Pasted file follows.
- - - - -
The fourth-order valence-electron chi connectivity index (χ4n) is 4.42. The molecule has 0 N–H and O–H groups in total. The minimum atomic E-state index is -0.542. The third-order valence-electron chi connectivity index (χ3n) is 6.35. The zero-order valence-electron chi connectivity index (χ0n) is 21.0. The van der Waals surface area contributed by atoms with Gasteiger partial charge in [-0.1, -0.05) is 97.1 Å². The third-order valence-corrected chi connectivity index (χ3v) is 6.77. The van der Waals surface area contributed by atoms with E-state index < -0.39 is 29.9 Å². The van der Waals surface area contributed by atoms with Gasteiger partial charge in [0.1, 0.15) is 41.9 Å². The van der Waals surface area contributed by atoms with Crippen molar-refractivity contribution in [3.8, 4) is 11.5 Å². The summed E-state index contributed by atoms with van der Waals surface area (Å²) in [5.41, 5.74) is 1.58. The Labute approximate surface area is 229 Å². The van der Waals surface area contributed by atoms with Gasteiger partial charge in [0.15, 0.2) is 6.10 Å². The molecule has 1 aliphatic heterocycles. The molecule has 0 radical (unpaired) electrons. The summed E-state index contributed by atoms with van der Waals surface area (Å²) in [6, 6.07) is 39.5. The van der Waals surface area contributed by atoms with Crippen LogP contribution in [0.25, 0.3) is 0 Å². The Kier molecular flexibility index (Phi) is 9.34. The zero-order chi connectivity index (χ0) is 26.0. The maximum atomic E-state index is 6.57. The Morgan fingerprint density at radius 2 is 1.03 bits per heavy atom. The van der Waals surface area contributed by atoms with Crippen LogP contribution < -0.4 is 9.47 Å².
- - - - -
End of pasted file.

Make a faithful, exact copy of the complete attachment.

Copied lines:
The fourth-order valence-electron chi connectivity index (χ4n) is 4.42. The molecule has 0 N–H and O–H groups in total. The minimum atomic E-state index is -0.542. The third-order valence-electron chi connectivity index (χ3n) is 6.35. The zero-order valence-electron chi connectivity index (χ0n) is 21.0. The van der Waals surface area contributed by atoms with Gasteiger partial charge in [-0.1, -0.05) is 97.1 Å². The third-order valence-corrected chi connectivity index (χ3v) is 6.77. The van der Waals surface area contributed by atoms with E-state index < -0.39 is 29.9 Å². The van der Waals surface area contributed by atoms with Gasteiger partial charge in [0.1, 0.15) is 41.9 Å². The van der Waals surface area contributed by atoms with Crippen molar-refractivity contribution in [3.8, 4) is 11.5 Å². The summed E-state index contributed by atoms with van der Waals surface area (Å²) in [5.41, 5.74) is 1.58. The Labute approximate surface area is 229 Å². The van der Waals surface area contributed by atoms with Gasteiger partial charge in [0.15, 0.2) is 6.10 Å². The molecule has 1 aliphatic heterocycles. The molecule has 0 radical (unpaired) electrons. The summed E-state index contributed by atoms with van der Waals surface area (Å²) in [6, 6.07) is 39.5. The van der Waals surface area contributed by atoms with Crippen LogP contribution in [0.25, 0.3) is 0 Å². The Kier molecular flexibility index (Phi) is 9.34. The zero-order chi connectivity index (χ0) is 26.0. The maximum atomic E-state index is 6.57. The Morgan fingerprint density at radius 2 is 1.03 bits per heavy atom. The van der Waals surface area contributed by atoms with Crippen LogP contribution < -0.4 is 9.47 Å².